You’re not allowed to take photographs inside Musee d’Orsay, my favorite museum in Paris. Yes, other people, more sophisticated perhaps, may go to smaller specialized museums, the Guimet Museum of Asian Art, the Rodin, or La Musee Nissim de Camondo, for example. And the Louvre is filled with tourists and the occasional connoisseur checking out this masterpiece or that red on black vase depicting a chariot race from 400 BC.
But for me, it’s the d’Orsay, and today was my first return in three years. The catalyst was the grand exhibition of male nudes now on view, specifically “The Nude Man in Art from 1800 to the Present Day.” And there he was!
Strange how muscle-bound males are not all that exciting. Neither are the perils of barely clad saints such as Sebastian, a favorite subject with those arrows stuck in his chest and buttocks. Just what angle were the archers shooting from?
Achilles, with or without an arrow in his ankle, wassimilarly a model of muscular repose, and Prometheus, even with the vulture eating his kidney, seemed to have the world under control. Why not with those abs and biceps?
Hiding behind a half-wall, I snapped the portrait of Prometheus (1868) by Gustave Moreau before the guard caught me. (Moreau has his own little museum to be visited in the next few days as I hear he shocked his peers by hallucinatory. Let’s see.)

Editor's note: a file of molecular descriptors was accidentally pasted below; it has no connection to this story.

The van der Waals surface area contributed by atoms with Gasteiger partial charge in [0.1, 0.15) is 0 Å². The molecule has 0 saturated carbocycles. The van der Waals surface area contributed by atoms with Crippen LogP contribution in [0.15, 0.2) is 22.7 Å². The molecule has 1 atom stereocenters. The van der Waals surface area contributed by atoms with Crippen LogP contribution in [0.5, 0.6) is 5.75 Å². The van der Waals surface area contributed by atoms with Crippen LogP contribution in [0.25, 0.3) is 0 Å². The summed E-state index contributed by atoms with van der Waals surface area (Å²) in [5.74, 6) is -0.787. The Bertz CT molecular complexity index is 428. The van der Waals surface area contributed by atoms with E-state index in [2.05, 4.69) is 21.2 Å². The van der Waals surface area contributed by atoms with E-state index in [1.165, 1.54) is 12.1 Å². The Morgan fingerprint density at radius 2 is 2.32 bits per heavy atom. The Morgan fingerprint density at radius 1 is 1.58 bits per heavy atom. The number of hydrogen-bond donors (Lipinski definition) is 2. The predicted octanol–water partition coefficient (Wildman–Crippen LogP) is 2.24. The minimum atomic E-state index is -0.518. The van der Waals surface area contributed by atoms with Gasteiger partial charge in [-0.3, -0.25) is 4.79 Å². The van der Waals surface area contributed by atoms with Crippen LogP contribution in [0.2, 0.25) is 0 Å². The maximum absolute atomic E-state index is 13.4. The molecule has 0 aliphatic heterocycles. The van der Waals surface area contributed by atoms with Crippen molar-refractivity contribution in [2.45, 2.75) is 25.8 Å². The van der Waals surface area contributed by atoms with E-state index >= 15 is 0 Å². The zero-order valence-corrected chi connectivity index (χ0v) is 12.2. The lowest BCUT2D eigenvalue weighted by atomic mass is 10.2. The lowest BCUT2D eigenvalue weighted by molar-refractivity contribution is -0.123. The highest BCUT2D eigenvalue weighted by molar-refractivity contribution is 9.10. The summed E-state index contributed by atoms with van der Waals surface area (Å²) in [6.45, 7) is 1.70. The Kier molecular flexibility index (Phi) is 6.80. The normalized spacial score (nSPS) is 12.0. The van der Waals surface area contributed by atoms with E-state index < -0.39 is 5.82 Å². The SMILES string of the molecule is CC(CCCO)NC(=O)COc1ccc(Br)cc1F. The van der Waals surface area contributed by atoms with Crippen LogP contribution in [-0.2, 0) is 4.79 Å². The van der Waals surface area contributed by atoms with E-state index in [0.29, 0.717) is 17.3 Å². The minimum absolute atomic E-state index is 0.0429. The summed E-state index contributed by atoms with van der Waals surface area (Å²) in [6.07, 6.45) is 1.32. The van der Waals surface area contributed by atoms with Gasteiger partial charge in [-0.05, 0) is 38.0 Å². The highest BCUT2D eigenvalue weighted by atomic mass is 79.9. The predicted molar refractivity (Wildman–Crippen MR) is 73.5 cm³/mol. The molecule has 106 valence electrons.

Hermes was slightly more charming, youth that he is with that cute little hat, as was John the Baptist as a boy, radiating faith. It made me think about how people believe the religion they are taught until they are old enough to accept that not only do their parents lie but maybe their culture also, and maybe the story is too large for only one version.
It wasn’t until the early 1900’s that naked men could be portrayed as what I’m used to, skinnier and prone to listing this way or that. It happened with the advent of photography and self portraits. And people such as Francis Bacon who threw red and yellow paint around like wounds of existential angst.
Yet, the heroic vision of the male body as muscle remained. Think of the photos of Mapplethope for one.
So there I was, a woman trying to find the men within the bodies. It was difficult to do. I think it is sometimes difficult for men also.
Leaving I saw a young man, fully clothed, kissing a young woman. I whipped out my iphone and took a photo before the guard charged. He did, but I had seen love unmuscle-bound, and I liked it, and I understood it, and I got the photo.